Clubland: Stephen Merriman finds his piano groove in life’s ‘later innings’
It’s a sunny summer Sunday afternoon and Stephen Merriman is seated at the weathered but in-tune piano at Sam’s Pizzeria and Cafe. There, in the heart of Northampton’s main drag, the floor-to-ceiling window-doors are pushed open to let in the breeze and let out the sounds. A small shaggy dog on a leash shuffles inside to flop down in the shade.
Merriman is surrounded by tables — a talking family right behind him, a busy silent woman at a laptop in the back, quiet listeners up front. Outside, a motorcycle explodes to life, drowning out the piano until the driver vrooms away.
The pianist has CDs for sale, on display in a case on top of the instrument as he plays. “Original Compositions” says the sign, and Merriman’s jazz pieces strike this first-time listener as having an impressionistic side, with rich chordal color. (I find out later that one of his many influences is classical pianist/composer Erik Satie.) One gently swinging ballad had melodic twists a la Thelonious Monk before landing on some full, solid chords, and then, at the end, dropping down a surprise half-step for a rich, romantic finish.
As the small audience clapped, the 66-year-old Merriman turned sideways in his chair to happily say, “That’s a song I wrote for my wife, who’s right there!” He pointed with both hands in a loving, larger-than-life gesture at the Emily of “Emily’s Song,” who’d arrived earlier in the set with their 20-month-old child in a stroller. She’d been seated nearby, hanging out for moral support, with pizza and fresh-squeezed lemonade, tapping her toe while enjoying a slice.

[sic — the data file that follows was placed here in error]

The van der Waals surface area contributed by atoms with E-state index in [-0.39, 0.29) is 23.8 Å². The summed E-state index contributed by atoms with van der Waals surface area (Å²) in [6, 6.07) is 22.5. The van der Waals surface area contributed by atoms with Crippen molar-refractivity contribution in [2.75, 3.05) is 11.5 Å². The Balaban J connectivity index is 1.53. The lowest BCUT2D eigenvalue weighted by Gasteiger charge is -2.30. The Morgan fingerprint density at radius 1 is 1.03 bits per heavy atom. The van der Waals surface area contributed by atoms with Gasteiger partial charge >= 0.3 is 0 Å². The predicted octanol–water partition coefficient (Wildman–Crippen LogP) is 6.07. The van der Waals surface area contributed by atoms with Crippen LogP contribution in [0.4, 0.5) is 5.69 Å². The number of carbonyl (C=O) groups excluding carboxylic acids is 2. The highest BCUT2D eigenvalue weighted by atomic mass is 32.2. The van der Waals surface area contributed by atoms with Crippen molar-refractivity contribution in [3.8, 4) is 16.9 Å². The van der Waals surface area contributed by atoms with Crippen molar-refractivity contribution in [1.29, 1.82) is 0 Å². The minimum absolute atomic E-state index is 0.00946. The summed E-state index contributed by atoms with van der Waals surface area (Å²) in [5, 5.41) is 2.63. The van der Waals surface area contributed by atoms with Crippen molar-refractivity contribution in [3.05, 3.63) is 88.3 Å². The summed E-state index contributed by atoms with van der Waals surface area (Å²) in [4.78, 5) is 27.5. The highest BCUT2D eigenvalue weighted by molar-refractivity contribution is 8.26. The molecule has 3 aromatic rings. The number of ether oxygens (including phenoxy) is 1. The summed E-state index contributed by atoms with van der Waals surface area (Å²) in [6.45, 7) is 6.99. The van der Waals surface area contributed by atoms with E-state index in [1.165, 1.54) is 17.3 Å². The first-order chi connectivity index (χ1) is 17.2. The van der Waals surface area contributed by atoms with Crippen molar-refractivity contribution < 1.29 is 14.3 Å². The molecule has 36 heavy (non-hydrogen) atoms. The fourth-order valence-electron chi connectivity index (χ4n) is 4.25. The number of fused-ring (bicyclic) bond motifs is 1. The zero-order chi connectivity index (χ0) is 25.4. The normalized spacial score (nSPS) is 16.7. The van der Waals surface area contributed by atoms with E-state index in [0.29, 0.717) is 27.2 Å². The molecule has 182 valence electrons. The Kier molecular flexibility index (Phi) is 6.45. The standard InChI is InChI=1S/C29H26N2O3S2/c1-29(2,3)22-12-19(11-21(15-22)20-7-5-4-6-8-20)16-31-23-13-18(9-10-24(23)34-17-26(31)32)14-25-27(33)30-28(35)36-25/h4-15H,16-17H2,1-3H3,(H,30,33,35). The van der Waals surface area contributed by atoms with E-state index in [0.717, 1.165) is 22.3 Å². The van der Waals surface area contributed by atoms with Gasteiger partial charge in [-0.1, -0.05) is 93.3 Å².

Merriman left little space between pieces, so I nervously butted in to ask if he’d mind answering some questions. He asked if we could talk at the top of the hour, after his performance. “I’m in the stream of a set,” he said kindly.
I soon discover he’s been playing Sam’s since April, every Sunday from noon to 2. He’s also been performing regularly at Flayvors of Cook Farm in Hadley for nearly three years, every Thursday from 11:30 a.m. to 1 p.m., as well as having a regular monthly gig at Pittsfield’s Gallery 25, during the town’s popular art-filled “Third Thursday.”
“It’s a great discipline,” Merriman said about performing in a public situation, surrounded by unpredictable activity. “It’s OK if I’m wallpaper. You never know who’s going to walk by and hear you. Someone is listening.”
I was a little shocked to learn he doesn’t take any breaks during his two-hour Sam’s set. “I always come to play,” he said with a smile. “Fire in the belly.”
He doesn’t take requests, preferring to concentrate on his own music (though he’ll weave in a standard or two during his performances). He called his original songs “lifetime friends of mine; I bring them out for a walk.” The title track of the 2006 CD he had for sale, “Modal Soul,” was first written in the late-‘60s.
Merriman started piano at age 7 and his first career was as a pianist and studio musician. Originally from Cambridge, he later lived in San Francisco for a time but moved back to the Bay State three years ago. He jovially called himself an “ill-tempered Yankee to the core.”
While he lived in Boston in the ’70s, Merriman had his own trio and quartet and released a pair of solo albums. Though he never stopped playing privately, he did put aside the professional side of things to go back to school. He worked as a psychotherapist for 30 years but is semi-retired.
Now, in the “later innings of life,” he’s back performing regularly at the piano.
“It took me a while to get the soot out of the furnace,” he said, “but I’m playing better than I’ve ever played in my life.”